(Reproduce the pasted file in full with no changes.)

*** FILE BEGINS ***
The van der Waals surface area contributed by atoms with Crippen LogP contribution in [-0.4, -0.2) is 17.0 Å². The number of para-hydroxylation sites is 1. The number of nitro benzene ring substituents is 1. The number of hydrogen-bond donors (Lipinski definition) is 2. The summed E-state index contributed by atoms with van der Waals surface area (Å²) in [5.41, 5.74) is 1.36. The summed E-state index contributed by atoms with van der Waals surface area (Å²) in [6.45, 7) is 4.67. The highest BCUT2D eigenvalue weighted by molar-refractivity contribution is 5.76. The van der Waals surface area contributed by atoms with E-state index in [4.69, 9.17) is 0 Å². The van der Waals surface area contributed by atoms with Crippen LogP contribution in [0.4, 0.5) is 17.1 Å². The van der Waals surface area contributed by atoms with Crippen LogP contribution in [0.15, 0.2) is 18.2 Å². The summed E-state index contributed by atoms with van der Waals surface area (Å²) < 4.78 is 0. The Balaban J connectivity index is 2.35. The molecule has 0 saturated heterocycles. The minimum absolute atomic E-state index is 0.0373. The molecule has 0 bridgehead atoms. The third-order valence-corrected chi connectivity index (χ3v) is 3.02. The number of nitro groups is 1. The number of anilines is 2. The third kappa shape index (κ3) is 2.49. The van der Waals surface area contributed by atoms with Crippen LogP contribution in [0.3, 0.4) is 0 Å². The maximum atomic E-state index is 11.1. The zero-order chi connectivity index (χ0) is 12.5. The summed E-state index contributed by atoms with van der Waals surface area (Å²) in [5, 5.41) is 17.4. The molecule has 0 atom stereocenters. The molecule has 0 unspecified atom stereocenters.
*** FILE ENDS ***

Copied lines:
The van der Waals surface area contributed by atoms with Crippen LogP contribution in [-0.4, -0.2) is 17.0 Å². The number of para-hydroxylation sites is 1. The number of nitro benzene ring substituents is 1. The number of hydrogen-bond donors (Lipinski definition) is 2. The summed E-state index contributed by atoms with van der Waals surface area (Å²) in [5.41, 5.74) is 1.36. The summed E-state index contributed by atoms with van der Waals surface area (Å²) in [6.45, 7) is 4.67. The highest BCUT2D eigenvalue weighted by molar-refractivity contribution is 5.76. The van der Waals surface area contributed by atoms with E-state index in [4.69, 9.17) is 0 Å². The van der Waals surface area contributed by atoms with Crippen LogP contribution in [0.4, 0.5) is 17.1 Å². The van der Waals surface area contributed by atoms with Crippen LogP contribution in [0.15, 0.2) is 18.2 Å². The summed E-state index contributed by atoms with van der Waals surface area (Å²) < 4.78 is 0. The Balaban J connectivity index is 2.35. The molecule has 0 saturated heterocycles. The minimum absolute atomic E-state index is 0.0373. The molecule has 0 bridgehead atoms. The third-order valence-corrected chi connectivity index (χ3v) is 3.02. The number of nitro groups is 1. The number of anilines is 2. The third kappa shape index (κ3) is 2.49. The van der Waals surface area contributed by atoms with Crippen LogP contribution in [0.3, 0.4) is 0 Å². The maximum atomic E-state index is 11.1. The zero-order chi connectivity index (χ0) is 12.5. The summed E-state index contributed by atoms with van der Waals surface area (Å²) in [5, 5.41) is 17.4. The molecule has 0 atom stereocenters. The molecule has 0 unspecified atom stereocenters.